I haven't given up. I'm thinking about ways to bring my work to audiences who might not otherwise seek out dance, like dance on camera (since video is so easily shared online) and public site specific performance. But there are plenty of people who have been exposed to dance and still don't value it. This is a personal issue for me and many other dancers, and with arts funding in such a precarious position politically, there is more at risk than just our hurt feelings.
One of the biggest myths about ballet dancers is that they don't eat. While we all know that, yes, there are those who do struggle with body image issues and eating disorders, most healthy dancers love food—and eat plenty of it to fuel their busy schedules.
Luckily for us, they're not afraid to show it:
Looking for your next audition shoe? Shot at and in collaboration with Broadway Dance Center, Só Dança has launched a new collection of shoes working with some pretty famous faces of the musical theater world! Offered in two different styles and either 2.5" or 3" heels, top industry professionals are loving how versatile and supportive these shoes are! Pro tip: The heel is centered under the body so you can feel confident and stable!
When I wrote about my struggle with depression, and eventual departure from dance because of it, I expected criticism. I was prepared to be challenged. But much to my relief, and horror, dancers from all over the world responded with support and stories of solidarity. The most critical response I saw was this one:
"Dance isn't for everyone."
This may as well be a mantra in the dance world. We have become entrenched in the Darwinian notion that the emotionally weak will be weeded out. There is no room for them anyway.
Growing up in a family-owned dance studio in Missouri had its perks for tap dancer Anthony Russo. But it also earned him constant taunting, especially in high school.
"There was a junior in my sophomore year health class who was absolutely relentless," he says. "I'd get tripped on my way to the front of the classroom and he'd say, 'Watch out, twinkle toes.' If I raised my hand and answered a question incorrectly, I'd hear a patronizing 'Nice one, Bojangles.' "
What does a superstar like Carlos Acosta do after bidding farewell to his career in classical ballet? In Acosta's case, he returns to his native country, Cuba, to funnel his fame, connections and prodigious energies back into the dance scene that formed him. Because of its top-notch, state-supported training programs and popular embrace of the art of dance, Cuba is brimming with talented dancers. What it has been short on, until recently, are opportunities outside of the mainstream companies, as well as access to a more international repertoire. That is changing now, and, with the creation of Acosta Danza, launched in 2016, Acosta is determined to open the doors even wider to new ideas and audiences.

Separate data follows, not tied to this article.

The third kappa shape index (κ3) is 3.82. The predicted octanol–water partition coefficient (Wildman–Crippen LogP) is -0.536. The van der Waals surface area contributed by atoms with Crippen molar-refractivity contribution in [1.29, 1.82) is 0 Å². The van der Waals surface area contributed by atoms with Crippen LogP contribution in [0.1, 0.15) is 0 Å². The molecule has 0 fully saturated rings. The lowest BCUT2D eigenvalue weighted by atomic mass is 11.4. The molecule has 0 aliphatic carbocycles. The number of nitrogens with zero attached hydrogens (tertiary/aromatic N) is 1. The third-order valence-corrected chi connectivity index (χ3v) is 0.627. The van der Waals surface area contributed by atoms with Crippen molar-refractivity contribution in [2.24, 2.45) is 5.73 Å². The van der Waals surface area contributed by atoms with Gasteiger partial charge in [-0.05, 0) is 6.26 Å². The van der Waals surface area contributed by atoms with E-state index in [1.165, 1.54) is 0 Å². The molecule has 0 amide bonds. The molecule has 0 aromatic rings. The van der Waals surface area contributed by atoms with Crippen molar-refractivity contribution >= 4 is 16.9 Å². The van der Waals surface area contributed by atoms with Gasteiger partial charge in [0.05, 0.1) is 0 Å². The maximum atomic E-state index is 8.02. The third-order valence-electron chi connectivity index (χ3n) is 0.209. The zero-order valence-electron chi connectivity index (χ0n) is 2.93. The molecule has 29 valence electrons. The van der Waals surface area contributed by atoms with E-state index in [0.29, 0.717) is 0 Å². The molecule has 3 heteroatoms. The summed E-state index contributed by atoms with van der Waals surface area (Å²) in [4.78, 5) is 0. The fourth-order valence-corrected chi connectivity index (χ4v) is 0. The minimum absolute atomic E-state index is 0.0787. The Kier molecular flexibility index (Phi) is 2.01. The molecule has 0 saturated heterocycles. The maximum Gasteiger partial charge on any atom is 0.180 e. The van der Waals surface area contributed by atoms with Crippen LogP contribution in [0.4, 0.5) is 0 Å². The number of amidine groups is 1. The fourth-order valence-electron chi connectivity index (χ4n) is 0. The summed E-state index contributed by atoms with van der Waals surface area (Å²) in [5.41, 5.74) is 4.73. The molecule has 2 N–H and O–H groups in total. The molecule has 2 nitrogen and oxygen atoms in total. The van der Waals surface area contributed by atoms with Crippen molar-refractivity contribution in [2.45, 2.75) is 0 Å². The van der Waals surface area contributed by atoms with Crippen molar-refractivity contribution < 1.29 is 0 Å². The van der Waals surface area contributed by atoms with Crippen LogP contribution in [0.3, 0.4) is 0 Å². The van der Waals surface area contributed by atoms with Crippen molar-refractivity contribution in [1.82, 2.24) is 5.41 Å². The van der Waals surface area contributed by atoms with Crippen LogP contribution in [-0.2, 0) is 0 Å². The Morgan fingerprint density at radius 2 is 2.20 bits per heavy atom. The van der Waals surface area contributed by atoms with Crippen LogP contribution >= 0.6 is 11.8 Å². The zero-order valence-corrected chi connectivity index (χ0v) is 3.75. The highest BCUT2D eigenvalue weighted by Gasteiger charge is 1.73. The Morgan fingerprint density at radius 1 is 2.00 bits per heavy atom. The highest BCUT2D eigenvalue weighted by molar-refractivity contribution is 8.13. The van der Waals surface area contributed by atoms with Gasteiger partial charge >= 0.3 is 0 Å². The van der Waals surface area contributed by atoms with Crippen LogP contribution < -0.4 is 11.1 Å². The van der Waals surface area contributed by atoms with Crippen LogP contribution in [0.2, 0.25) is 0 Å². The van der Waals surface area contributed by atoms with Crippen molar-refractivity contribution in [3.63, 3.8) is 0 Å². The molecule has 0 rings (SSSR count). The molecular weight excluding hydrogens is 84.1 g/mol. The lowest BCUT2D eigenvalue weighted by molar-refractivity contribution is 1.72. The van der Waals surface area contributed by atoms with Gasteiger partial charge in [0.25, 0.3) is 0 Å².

There's so much more to the dance world than making and performing dances. Arts administrators do everything from raising money to managing companies to building new audiences. With the growing number of arts administration programs in colleges, dancers have an opportunity to position themselves for a multifaceted career on- or offstage—and to bring their unique perspective as artists to administrative work.
While Solange was busy helping big sis Beyoncé give Coachella its best performances of all time, an equally compelling project was quietly circulating on Instagram:
New York City Ballet continues its first year without Peter Martins at the helm as our spring season opens tonight.
When he retired at the start of the new year, we plunged headfirst into unknown, murky waters. Who would the new director be? When would we know? Would we dancers get some say in the decision? Who would oversee the Balanchine ballets? Who would be in charge of casting? Would a new director bring along huge upheaval? Could some of us be out of a job?
In the world of ballet, Arcadian Broad is a one-stop shop: He'll come up with a story, compose its music, choreograph the movement and dance it himself. But then Broad has always been a master of versatility. As a teenager he juggled school, dance and—after the departure of his father—financial responsibility. It was Broad's income from dancing that kept his family afloat. Fast-forward six years and things are far more stable. Broad now lives on his own in an apartment, but you can usually find him in the studio.
Bales of hay, black umbrellas, bicycles—this Midsummer Night's Dream would be unrecognizable to the Bard. Alexander Ekman's full-length, inspired by Scandinavian solstice traditions and set to music by Mikael Karlsson, is a madcap celebration of the longest day of the year, when the veil between our world and that of the supernatural is said to be at its thinnest. The Joffrey Ballet's performances mark the seductively surreal work's North American premiere. April 25–May 6. joffrey.org.